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California Moss eFlora

Jan 1 2013 ·

Home · List of Genera · Key to Keys · Accepted Names · Synonyms · For Beginners · Subdivisions of CA · Jepson eFlora for CA Vascular Plants
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Ptychomitrium Fürnrohr, 1829.



The genus Ptychomitrium is not easily confused with any other local moss. It usually has sporophytes, and the polysetous condition will usually be obvious. The calyptra of Ptychomitrium is distinctive: strongly plicate and basally fringed, campanulate and sheathing most of the capsule.

Key to Ptychomitrium Etc.

The mosses keyed in this section are costate acrocarps with strongly crispate leaves. We have in California only one described species, and this has strongly dentate leaves. Its sporophytes are typically polysetous (with more than one sporophyte emerging from a perichaetium). Our species is almost always petricolous on both acid and alkaline rocks.

Species included are all in Ptychomitriaceae:
Campylostelium saxicola (Weber & D. Mohr) Bruch & W. P. Schimper, not known from CA
Ptychomitrium gardneri Lesquereux
Ptychomitrium serratum (C. Müller Hal.) Bruch & W. P. Schimper ex Bescherelle, not known from CA
Ptychomitrium sinense (Mitten) A. Jaeger, not known from CA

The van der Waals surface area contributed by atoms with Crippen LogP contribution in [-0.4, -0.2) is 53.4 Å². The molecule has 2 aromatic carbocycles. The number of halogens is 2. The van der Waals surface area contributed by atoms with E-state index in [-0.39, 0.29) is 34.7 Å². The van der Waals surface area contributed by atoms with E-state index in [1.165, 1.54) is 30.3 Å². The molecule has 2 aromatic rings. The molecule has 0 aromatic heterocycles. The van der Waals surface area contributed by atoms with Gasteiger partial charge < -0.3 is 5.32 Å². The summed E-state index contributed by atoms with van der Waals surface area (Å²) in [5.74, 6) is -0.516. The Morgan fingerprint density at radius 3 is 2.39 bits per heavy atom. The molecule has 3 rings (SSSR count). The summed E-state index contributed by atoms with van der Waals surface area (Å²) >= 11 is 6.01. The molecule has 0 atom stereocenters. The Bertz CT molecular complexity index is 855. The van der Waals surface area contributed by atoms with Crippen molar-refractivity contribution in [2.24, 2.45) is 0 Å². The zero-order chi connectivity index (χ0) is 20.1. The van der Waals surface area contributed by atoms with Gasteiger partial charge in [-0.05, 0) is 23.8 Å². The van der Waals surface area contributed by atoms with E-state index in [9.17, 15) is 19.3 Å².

Species determination of a Ptychomitrium requires inspection of the larger and more distally placed leaves on a stem. The dentate margin of more proximally placed leaves is often reduced relative to the more distal leaves. Leaf cross-sections are important in species distinction, and these too are best obtained from larger leaves on distal portions of the stems. Cross-sections should be made from areas of the leaf immediately above the shoulders.

An additional genus in the family Ptychomitriaceae may eventually be found in the state. Campylostelium, a moss of higher elevations in such more northern areas as Washington State, has the basally fringed calyptra of Ptychomitrium but that calyptra is not plicate and it covers only the strongly rostrate operculum. It is much smaller than our species of Ptychomitrium, and its capsule is placed on a cygneous seta.

The shape and size of the marginal teeth are specially important in Ptychomitrium. Species differ in number of cells within each tooth; in being sharply pointed or blunt; and in having the teeth upwardly oriented to incurved versus outwardly spreading.

A. Leaf margins entire, plane to erect; leaves ovate-lanceolate without significant differentiation of a narrowed acumen .....Ptychomitrium sinense not known from CA
A. Leaf margins dentate, recurved at least near base; leaves lanceolate but contracted below the middle into a well-defined acumen .....B

B. Marginal teeth of distal 1/4 of leaf sharply pointed and diverging from margin at more than a 30 degree angle; mid-leaf cross-section unistratose except for a narrowly bistratose margin; leaf with a well demarcated acumen that includes about 1/2 or more of that leaf .....Ptychomitrium gardneri
B. Marginal teeth of leaf mostly rather blunt or pointed but inflexed relative to margin; mid-leaf cross-section various; acumen markedly shorter .....C

C. Leaf mostly bistratose above the middle; basal cells rectangular but with lateral walls not sinuose; marginal teeth variable with some of them somewhat sharply pointed and inflexed in plane of leaf ..... Ptychomitrium species A
C. Leaf mostly unistratose; rectangular basal cells with lateral walls sinuose; marginal teeth uniformly blunt .....Ptychomitrium serratum not known from CA


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